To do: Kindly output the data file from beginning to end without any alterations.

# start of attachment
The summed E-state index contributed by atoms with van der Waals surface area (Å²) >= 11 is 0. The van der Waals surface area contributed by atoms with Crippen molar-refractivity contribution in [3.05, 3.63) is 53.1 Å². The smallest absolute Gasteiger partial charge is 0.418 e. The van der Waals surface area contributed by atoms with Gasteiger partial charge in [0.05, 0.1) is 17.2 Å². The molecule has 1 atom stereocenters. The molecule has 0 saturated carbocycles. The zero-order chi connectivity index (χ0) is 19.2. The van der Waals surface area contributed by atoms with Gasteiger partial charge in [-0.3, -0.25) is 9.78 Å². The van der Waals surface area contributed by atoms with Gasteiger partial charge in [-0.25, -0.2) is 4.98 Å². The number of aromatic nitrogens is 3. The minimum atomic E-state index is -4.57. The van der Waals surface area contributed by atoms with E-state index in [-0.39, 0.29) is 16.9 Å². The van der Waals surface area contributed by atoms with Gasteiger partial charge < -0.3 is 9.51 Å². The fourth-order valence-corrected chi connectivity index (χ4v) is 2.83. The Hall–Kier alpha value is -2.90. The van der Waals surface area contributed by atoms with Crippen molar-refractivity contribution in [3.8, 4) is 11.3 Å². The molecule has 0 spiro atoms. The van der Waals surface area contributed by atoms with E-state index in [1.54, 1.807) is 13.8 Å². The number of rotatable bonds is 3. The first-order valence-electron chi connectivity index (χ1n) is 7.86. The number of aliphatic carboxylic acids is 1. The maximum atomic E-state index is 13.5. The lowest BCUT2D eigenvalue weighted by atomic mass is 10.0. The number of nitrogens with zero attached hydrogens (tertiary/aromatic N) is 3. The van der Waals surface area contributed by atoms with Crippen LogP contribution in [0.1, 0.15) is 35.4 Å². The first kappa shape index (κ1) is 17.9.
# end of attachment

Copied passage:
The summed E-state index contributed by atoms with van der Waals surface area (Å²) >= 11 is 0. The van der Waals surface area contributed by atoms with Crippen molar-refractivity contribution in [3.05, 3.63) is 53.1 Å². The smallest absolute Gasteiger partial charge is 0.418 e. The van der Waals surface area contributed by atoms with Gasteiger partial charge in [0.05, 0.1) is 17.2 Å². The molecule has 1 atom stereocenters. The molecule has 0 saturated carbocycles. The zero-order chi connectivity index (χ0) is 19.2. The van der Waals surface area contributed by atoms with Gasteiger partial charge in [-0.3, -0.25) is 9.78 Å². The van der Waals surface area contributed by atoms with Gasteiger partial charge in [-0.25, -0.2) is 4.98 Å². The number of aromatic nitrogens is 3. The minimum atomic E-state index is -4.57. The van der Waals surface area contributed by atoms with E-state index in [-0.39, 0.29) is 16.9 Å². The van der Waals surface area contributed by atoms with Gasteiger partial charge < -0.3 is 9.51 Å². The fourth-order valence-corrected chi connectivity index (χ4v) is 2.83. The Hall–Kier alpha value is -2.90. The van der Waals surface area contributed by atoms with Crippen molar-refractivity contribution in [3.8, 4) is 11.3 Å². The molecule has 0 spiro atoms. The van der Waals surface area contributed by atoms with E-state index in [1.54, 1.807) is 13.8 Å². The number of rotatable bonds is 3. The first-order valence-electron chi connectivity index (χ1n) is 7.86. The number of aliphatic carboxylic acids is 1. The maximum atomic E-state index is 13.5. The lowest BCUT2D eigenvalue weighted by atomic mass is 10.0. The number of nitrogens with zero attached hydrogens (tertiary/aromatic N) is 3. The van der Waals surface area contributed by atoms with Crippen LogP contribution in [0.1, 0.15) is 35.4 Å². The first kappa shape index (κ1) is 17.9.